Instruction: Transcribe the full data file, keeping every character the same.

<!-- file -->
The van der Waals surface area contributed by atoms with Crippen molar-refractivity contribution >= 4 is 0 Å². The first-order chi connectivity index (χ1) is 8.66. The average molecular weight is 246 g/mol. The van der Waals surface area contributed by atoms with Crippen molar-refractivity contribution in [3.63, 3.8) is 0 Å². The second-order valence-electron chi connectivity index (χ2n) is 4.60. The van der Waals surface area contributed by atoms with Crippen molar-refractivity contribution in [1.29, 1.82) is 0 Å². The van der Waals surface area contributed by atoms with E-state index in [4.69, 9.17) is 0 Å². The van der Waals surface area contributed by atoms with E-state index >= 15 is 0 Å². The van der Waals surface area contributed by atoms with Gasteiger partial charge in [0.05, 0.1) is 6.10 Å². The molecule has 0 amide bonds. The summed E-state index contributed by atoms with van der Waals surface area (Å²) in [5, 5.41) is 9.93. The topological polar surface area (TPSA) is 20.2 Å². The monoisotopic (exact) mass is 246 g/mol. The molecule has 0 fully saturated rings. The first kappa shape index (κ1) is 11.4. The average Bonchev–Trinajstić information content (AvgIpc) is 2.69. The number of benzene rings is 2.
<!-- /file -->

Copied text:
The van der Waals surface area contributed by atoms with Crippen molar-refractivity contribution >= 4 is 0 Å². The first-order chi connectivity index (χ1) is 8.66. The average molecular weight is 246 g/mol. The van der Waals surface area contributed by atoms with Crippen molar-refractivity contribution in [3.63, 3.8) is 0 Å². The second-order valence-electron chi connectivity index (χ2n) is 4.60. The van der Waals surface area contributed by atoms with Crippen molar-refractivity contribution in [1.29, 1.82) is 0 Å². The van der Waals surface area contributed by atoms with E-state index in [4.69, 9.17) is 0 Å². The van der Waals surface area contributed by atoms with E-state index >= 15 is 0 Å². The van der Waals surface area contributed by atoms with Gasteiger partial charge in [0.05, 0.1) is 6.10 Å². The molecule has 0 amide bonds. The summed E-state index contributed by atoms with van der Waals surface area (Å²) in [5, 5.41) is 9.93. The topological polar surface area (TPSA) is 20.2 Å². The monoisotopic (exact) mass is 246 g/mol. The molecule has 0 fully saturated rings. The first kappa shape index (κ1) is 11.4. The average Bonchev–Trinajstić information content (AvgIpc) is 2.69. The number of benzene rings is 2.